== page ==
Wednesday, 27 February 2002

KYRGYZSTAN RESTRICTS FREEDOM OF SPEECH

Published in Field Reports

By Aziz Soltobaev, American University in Kyrgyzstan (2/27/2002 issue of the CACI Analyst)

On January 14, vice Prime Minister Nikolay Tanaev signed a governmental decree that contradicts the most important democratic reforms in Kyrgyzstan during the last decade. The Government justifies the enactment of the decree “On some issues of publishing” through the need to combat the penetration of the ideology of extremist organizations, especially Hizb-ut-Tahrir, claiming that it directly follows from Kyrgyz Republic’s duties to the antiterrorist Coalition and to the international community of countering international terrorism. 

The Decree obliges the Interior affairs Ministry and the customs authorities to ensure strict control and registration of the import to the Kyrgyz Republic of typographical, polygraph, and of other printing equipment.

On January 14, vice Prime Minister Nikolay Tanaev signed a governmental decree that contradicts the most important democratic reforms in Kyrgyzstan during the last decade. The Government justifies the enactment of the decree “On some issues of publishing” through the need to combat the penetration of the ideology of extremist organizations, especially Hizb-ut-Tahrir, claiming that it directly follows from Kyrgyz Republic’s duties to the antiterrorist Coalition and to the international community of countering international terrorism. 

The Decree obliges the Interior affairs Ministry and the customs authorities to ensure strict control and registration of the import to the Kyrgyz Republic of typographical, polygraph, and of other printing equipment. The media, however, is critical. The editor of “Moya stolitza” newspaper Rina Prijivoyt says. “This stern document appeared here and now for one obvious reason: because of the intention of the USA and EU, under severe time pressure, to establish an International Publishing house in Bishkek.” Until now, the printing of mass media has basically been dependent on the will of the monopolistic publishing house Uchkun, which often charges extremely high fees and occasionally decides simply not to sign an agreement with independent publications. In particular, the seventh point of the temporary regulation stipulates that the right to operate “publishing enterprises belong to legal entities of the Kyrgyz Republic registered as individual entrepreneurs in accordance with the legislation of the Kyrgyz Republic”. This implies that the International Publishing House will be prohibited from publishing printed matters in Kyrgyzstan. 

On January 19, the Joint Stock company Uchkun refused to print Saturday’s issue of the recently established newspaper “Moya stolitza”. The director of Uchkun, Kanybek Imanaliev stated that “Moya stolitza” undermines Uchkun’s reputation. Internews- Kyrgyzstan commented that “this statement violates the Constitution of the Kyrgyz Republic that guarantees freedom of speech and the rights of journalists to investigate and report issues related to publicity”. On January 29 “Uchkun” also refused to print the weekly newspaper “Res Publica”, which from January 19 started to publish materials of of Moya stolitza” journalists. On January 28, the chief editors of seven independent newspapers appealed to the leadership of the country with a claim to stop the harassment of independent mass media. The President of the NGO Coalition, Tolekan Ismailova, stated that she would undertake measures to defend the independent mass media that is prevented from being published. Two days later, the Bishkek city arbitration court ruled to order the Uchkun publishing house to issue the “Moya Stolitza” newspaper until the investigation is finished and a court decision will be reached.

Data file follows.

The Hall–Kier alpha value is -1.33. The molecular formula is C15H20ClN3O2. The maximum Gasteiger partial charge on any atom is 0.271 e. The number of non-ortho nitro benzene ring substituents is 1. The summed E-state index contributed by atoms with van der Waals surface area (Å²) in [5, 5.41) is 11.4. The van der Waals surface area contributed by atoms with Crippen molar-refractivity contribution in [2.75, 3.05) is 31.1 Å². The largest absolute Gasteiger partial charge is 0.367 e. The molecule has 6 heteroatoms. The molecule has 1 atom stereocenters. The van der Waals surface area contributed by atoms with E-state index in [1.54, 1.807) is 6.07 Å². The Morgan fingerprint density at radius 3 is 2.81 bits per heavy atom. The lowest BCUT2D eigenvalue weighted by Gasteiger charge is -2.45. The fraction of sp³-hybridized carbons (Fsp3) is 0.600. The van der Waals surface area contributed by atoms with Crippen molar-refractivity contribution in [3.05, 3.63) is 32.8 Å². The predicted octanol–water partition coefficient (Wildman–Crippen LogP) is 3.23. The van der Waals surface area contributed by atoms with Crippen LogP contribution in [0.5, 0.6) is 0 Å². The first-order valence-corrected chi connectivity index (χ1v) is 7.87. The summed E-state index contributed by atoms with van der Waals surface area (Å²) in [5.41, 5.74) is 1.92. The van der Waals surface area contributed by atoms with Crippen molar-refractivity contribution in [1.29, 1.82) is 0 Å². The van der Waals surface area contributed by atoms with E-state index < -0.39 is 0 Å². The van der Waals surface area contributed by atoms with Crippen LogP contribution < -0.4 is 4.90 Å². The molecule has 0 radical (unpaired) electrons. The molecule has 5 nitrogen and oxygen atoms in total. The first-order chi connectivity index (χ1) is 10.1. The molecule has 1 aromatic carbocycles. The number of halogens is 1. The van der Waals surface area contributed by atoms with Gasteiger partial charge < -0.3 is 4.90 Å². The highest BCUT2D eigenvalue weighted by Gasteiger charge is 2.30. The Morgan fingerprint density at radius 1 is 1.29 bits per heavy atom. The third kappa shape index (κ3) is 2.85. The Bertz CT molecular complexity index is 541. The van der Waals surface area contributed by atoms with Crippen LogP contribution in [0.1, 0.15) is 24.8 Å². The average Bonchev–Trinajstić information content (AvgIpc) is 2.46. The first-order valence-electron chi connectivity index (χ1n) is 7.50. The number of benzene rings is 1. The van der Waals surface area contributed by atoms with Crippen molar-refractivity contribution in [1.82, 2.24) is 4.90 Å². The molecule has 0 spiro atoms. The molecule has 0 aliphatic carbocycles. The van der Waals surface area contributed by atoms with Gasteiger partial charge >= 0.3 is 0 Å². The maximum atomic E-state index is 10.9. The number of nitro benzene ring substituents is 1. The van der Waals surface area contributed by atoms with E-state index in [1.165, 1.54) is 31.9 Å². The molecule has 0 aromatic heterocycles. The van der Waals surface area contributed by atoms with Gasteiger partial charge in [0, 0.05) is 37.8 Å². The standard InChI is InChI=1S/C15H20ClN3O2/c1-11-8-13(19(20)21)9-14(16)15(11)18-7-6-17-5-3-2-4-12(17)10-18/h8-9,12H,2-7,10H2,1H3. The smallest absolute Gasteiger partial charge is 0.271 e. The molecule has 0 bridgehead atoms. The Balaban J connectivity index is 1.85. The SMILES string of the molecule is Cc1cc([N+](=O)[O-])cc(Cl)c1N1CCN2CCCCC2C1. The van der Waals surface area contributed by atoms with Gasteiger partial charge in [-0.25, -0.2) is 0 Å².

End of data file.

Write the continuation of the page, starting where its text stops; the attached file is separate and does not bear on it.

The United States expressed concern about the newly passed decree. The Deputy Chief of Mission of the US mission to the OSCE, Douglas Davidson, thinks that a “request of registration of printing and copying equipment within next month and registration of companies providing such services would be a pernicious blow to the freedom of the media and to freedom of speech in the Kyrgyz Republic”.

The Central Asian Agency of Political Research states that the decree issued by the Kyrgyz Government is reminiscent of an attempt to justify attempts to restrain the opposition in the face of the world community, and first and foremost, towards its main donor, the United States. According to Prijivoyt, “double standards and double morality has been practiced for a long time in our country. The West enjoys appreciates promises to develop democracy, the excellent drafts of new laws, etc. But domestically, arrests of politicians, struggle against heterodoxies, pressure on the media and violations of human rights are practiced. Immediately after signing an agreement with the U.S. on the deployment of U.S. troops at Manas airport, such appalling actions are taken. It’s a principle of quid pro quo: we gave you an airport, now please close your eyes to our moves away from democracy.”

The conflict between the mass media and the government is escalating in Kyrgyzstan. Since the standoff with the mass media occurred after the arrest of member of parliament Beknazarov, one could suppose that official Bishkek fears the rise of oppositional feelings after the massive reporting of that event. Moreover, the arrest of the deputy whipped up those, who had not earlier contradicted the President and his affiliates. However, these extreme measures against the representatives of opposition and mass media on the part of the authorities could lead to diametrically opposite outcomes and heat up the situation in republic even further.

Aziz Soltobaev, American University in Kyrgyzstan.
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